Wales finally got what they had been after, a Southern Hemisphere scalp, when they beat Australia 21-18 in a vintage game of rugby at the Millennium Stadium on Saturday.
The home side, desperate to be recognised as one of the world's top sides, came into the game on the back of morale-sapping defeats at the hands of South Africa and then New Zealand. Australia knew a win would see them finish their European tour unbeaten - as it was that eluded them, but what a game of rugby!
After a series of one-sided and kicking-orientated Test matches in November, both sides served up a fine Test match packed full of excitement and tension. More than that it proved Wales have the ability, if not always the application, to mix it with the top dogs of world rugby.
The early omens favoured Wales, first Stirling Mortlock departed with barely two minutes on the board, and then two minutes later Wales scored with such ease from a well-constructed move. Shane Williams started and finished the move by freeing Lee Byrne and Jamie Roberts before popping up on the wing to score his 44th Test try.
But any hopes of a bright start yielding anything more than Williams' try were dashed when Mark Chisholm raced over sixty metres for a try against the run of play, silencing the crowd in the process. Moments later and Jamie Roberts, who had collided with Mortlock in the opening minutes, also left the field of play, and suddenly the pendulum had swung the way of Australia.
Matt Giteau added a clever drop goal, after Wales held firm under a barrage of attacks, and it seemed as if Australia were slowly taking control. Despite defeats against South Africa and New Zealand, Wales retained a positive mindset and refused to let the Wallabies settle into a rhythm, attacking at every chance.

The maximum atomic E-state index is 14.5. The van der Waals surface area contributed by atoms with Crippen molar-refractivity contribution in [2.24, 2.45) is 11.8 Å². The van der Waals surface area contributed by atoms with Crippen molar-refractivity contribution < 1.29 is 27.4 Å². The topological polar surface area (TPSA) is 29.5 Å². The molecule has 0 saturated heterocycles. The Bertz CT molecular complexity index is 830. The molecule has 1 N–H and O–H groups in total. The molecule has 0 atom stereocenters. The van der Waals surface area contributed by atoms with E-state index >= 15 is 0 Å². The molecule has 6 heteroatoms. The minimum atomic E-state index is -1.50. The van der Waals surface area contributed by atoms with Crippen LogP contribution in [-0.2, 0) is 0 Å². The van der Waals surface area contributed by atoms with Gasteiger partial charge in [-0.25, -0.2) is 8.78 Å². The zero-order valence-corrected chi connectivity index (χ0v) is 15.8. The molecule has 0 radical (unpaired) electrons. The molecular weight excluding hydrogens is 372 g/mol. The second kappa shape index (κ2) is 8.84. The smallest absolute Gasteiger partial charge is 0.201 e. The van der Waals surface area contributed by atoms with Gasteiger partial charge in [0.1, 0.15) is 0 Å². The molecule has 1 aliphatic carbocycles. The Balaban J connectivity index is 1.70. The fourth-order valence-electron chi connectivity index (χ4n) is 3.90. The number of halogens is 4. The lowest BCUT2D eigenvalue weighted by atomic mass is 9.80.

Wales' ability to offload in the tackle had Australia at sixes and sevens and following a barnstorming run from Andy Powell they were off and running again. There was no try, but a yellow card to Stephen Moore and three points from the boot of Stephen Jones allowed the home side to retain their grip on the game, despite a few areas of concern.
An over-throw at the line-out allowed Chisholm to get Australia going, and continued problems for hooker Matthew Rees hampered Wales as they looked to maintain their tempo and intensity with ball in hand.
Despite problems at the line-out, and a lack of impact in the midfield without Roberts on the field, Wales found their attacking intent again and reaped the rewards with a fine try. Powell started the move, jinking past several hapless Wallaby defenders, before charging forward to give Wales the impetus they so badly needed.
On the back of Powell's run Wales stretched Australia across the width of the pitch, before Byrne picked a sublime angle off Shane Williams' shoulder to slice through under the posts. The belief was restored as Wales went into half-time with a five-point cushion, and they had only played in patches.
A fluffed Jones penalty in the opening minute of the second half denied Wales the chance to extend their lead, followed by a successful effort from Giteau to narrow the gap to two points. Jones then proceeded to miss another relatively simple chance as Wales continued to pressure their opponents.